A 'tree' built for colony-nesting waterbirds near a reservoir in Derbyshire, England.
With the Arctic sea ice they depend on melting due to climate change, couldn't polar bears use a few solar-powered floating platforms to help them hunt? And wouldn't a river-going barge covered with plants, shrubs, and small trees provide a nice replacement stop-over for migratory birds that are getting squeezed out of their normal resting places?
Artist Lynne Hull's "Polar Platform" and "Bird Barge" are just concepts right now, but the Colorado-based sculptor has been creating real art installations that double as actual wildlife habitat for more than two decades.
Hull's "client list" includes "hawks, eagles, pine marten, osprey, owls, spider monkeys, salmon, butterflies, bees, frogs, toads, newts, bats, beaver, songbirds, otter, rock hyrax, small desert species, waterfowl, and occasional humans," according to her artist statement. (Thanks to Ecoartspace for tipping us off to Hull's work.)
One of five small desert hydroglyphs scattered like bones down a mostly dry wash in Utah.
She has carved elegant hydroglyphs into the Utah desert that hold up to five gallons of rain or snowmelt, replacing natural water sources for animals that have been taken over by humans. In the forests of Wyoming, Hull has created winter dens for pine martens that mimic the tunnels created by fallen trees in old-growth forests, a habitat declining due to clearcutting. Floating islands covered with native plants serve as "biodiversity 'life rafts'" for aquatic species, while aerial sculptures give hawks, owls, and eagles a safe place to roost and nest "in areas where taking off and landing on older power poles may result in electrocution, or areas where human disturbance may make nesting difficult."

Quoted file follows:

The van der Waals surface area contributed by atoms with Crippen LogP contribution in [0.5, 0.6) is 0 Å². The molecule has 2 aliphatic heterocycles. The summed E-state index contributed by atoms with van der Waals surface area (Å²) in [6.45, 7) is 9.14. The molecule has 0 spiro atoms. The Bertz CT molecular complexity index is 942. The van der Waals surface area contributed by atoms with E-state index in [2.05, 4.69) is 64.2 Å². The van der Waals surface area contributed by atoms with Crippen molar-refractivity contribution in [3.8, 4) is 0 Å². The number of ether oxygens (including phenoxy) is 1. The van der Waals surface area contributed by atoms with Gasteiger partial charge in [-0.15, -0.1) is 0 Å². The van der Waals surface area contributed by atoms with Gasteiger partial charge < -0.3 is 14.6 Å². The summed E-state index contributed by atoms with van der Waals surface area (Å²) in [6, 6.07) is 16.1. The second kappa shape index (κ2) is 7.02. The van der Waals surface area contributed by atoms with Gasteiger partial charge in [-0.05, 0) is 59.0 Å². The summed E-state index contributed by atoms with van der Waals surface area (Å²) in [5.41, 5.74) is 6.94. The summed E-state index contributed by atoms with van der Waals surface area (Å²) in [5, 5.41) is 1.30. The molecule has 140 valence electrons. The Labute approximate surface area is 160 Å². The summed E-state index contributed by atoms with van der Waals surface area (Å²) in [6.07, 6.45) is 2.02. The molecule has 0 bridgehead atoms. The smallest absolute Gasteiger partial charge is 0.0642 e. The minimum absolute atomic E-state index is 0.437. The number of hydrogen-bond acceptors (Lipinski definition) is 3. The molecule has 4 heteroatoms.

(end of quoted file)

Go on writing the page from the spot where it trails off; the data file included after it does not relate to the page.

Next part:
An otter haven created along the Green River in Western Wyoming provides a place for the animals to hide until native vegetation grows back along the degraded riverbank.
Over her career thus far in what she calls "trans-species art," Hull has completed projects in 14 states and eight countries, often collaborating with government agencies, including state wildlife departments, the Forest Service, the Bureau of Land Management, and the National Park Service. She taps the knowledge of wildlife experts, such as raptor biologists for the roosts, and secures environmental impact approval to do work on public land.
"I am convinced that the loss of biodiversity is the most important survival challenge that we face as a species... in order to survive, other species need a change in human values and attitudes," Hull told the website artdesigncafé in an interview. "I’ve come to think of my sculptures as eco-atonement for the loss of wildlife that humans have caused... I hope that my work offers models for more equitable solutions."
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